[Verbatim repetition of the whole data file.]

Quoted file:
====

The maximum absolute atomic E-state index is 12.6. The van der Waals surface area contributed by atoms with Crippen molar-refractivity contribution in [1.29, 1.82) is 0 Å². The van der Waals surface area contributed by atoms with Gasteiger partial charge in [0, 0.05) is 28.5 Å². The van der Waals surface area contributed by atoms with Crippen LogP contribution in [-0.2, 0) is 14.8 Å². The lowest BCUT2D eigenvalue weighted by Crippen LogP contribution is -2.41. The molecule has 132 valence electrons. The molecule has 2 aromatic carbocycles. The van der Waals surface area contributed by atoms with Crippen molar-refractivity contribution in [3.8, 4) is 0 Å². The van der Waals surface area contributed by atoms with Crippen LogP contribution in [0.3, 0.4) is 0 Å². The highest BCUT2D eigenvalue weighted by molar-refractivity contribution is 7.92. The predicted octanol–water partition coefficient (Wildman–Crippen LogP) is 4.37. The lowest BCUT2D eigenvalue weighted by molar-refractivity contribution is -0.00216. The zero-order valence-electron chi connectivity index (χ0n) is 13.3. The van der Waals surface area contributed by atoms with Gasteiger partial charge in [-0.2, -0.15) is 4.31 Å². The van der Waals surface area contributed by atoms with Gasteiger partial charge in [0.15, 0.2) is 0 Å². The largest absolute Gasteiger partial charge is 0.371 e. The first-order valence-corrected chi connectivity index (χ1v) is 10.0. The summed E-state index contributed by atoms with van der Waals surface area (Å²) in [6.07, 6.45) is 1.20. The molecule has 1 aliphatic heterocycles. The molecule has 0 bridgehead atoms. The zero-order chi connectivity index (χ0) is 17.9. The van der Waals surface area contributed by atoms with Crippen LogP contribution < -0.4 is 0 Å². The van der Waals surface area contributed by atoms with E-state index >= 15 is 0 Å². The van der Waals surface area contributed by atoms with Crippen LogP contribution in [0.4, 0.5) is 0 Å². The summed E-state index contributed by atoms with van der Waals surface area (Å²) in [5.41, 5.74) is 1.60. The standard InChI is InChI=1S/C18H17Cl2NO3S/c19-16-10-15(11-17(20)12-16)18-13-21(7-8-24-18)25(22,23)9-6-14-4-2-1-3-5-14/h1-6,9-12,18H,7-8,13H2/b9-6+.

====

The maximum absolute atomic E-state index is 12.6. The van der Waals surface area contributed by atoms with Crippen molar-refractivity contribution in [1.29, 1.82) is 0 Å². The van der Waals surface area contributed by atoms with Gasteiger partial charge in [0, 0.05) is 28.5 Å². The van der Waals surface area contributed by atoms with Crippen LogP contribution in [-0.2, 0) is 14.8 Å². The lowest BCUT2D eigenvalue weighted by Crippen LogP contribution is -2.41. The molecule has 132 valence electrons. The molecule has 2 aromatic carbocycles. The van der Waals surface area contributed by atoms with Crippen molar-refractivity contribution in [3.8, 4) is 0 Å². The van der Waals surface area contributed by atoms with Crippen LogP contribution in [0.3, 0.4) is 0 Å². The highest BCUT2D eigenvalue weighted by molar-refractivity contribution is 7.92. The predicted octanol–water partition coefficient (Wildman–Crippen LogP) is 4.37. The lowest BCUT2D eigenvalue weighted by molar-refractivity contribution is -0.00216. The zero-order valence-electron chi connectivity index (χ0n) is 13.3. The van der Waals surface area contributed by atoms with Gasteiger partial charge in [-0.2, -0.15) is 4.31 Å². The van der Waals surface area contributed by atoms with Gasteiger partial charge in [0.15, 0.2) is 0 Å². The largest absolute Gasteiger partial charge is 0.371 e. The first-order valence-corrected chi connectivity index (χ1v) is 10.0. The summed E-state index contributed by atoms with van der Waals surface area (Å²) in [6.07, 6.45) is 1.20. The molecule has 1 aliphatic heterocycles. The molecule has 0 bridgehead atoms. The zero-order chi connectivity index (χ0) is 17.9. The van der Waals surface area contributed by atoms with Crippen LogP contribution < -0.4 is 0 Å². The van der Waals surface area contributed by atoms with E-state index >= 15 is 0 Å². The van der Waals surface area contributed by atoms with Crippen LogP contribution in [0.4, 0.5) is 0 Å². The summed E-state index contributed by atoms with van der Waals surface area (Å²) in [5.41, 5.74) is 1.60. The standard InChI is InChI=1S/C18H17Cl2NO3S/c19-16-10-15(11-17(20)12-16)18-13-21(7-8-24-18)25(22,23)9-6-14-4-2-1-3-5-14/h1-6,9-12,18H,7-8,13H2/b9-6+.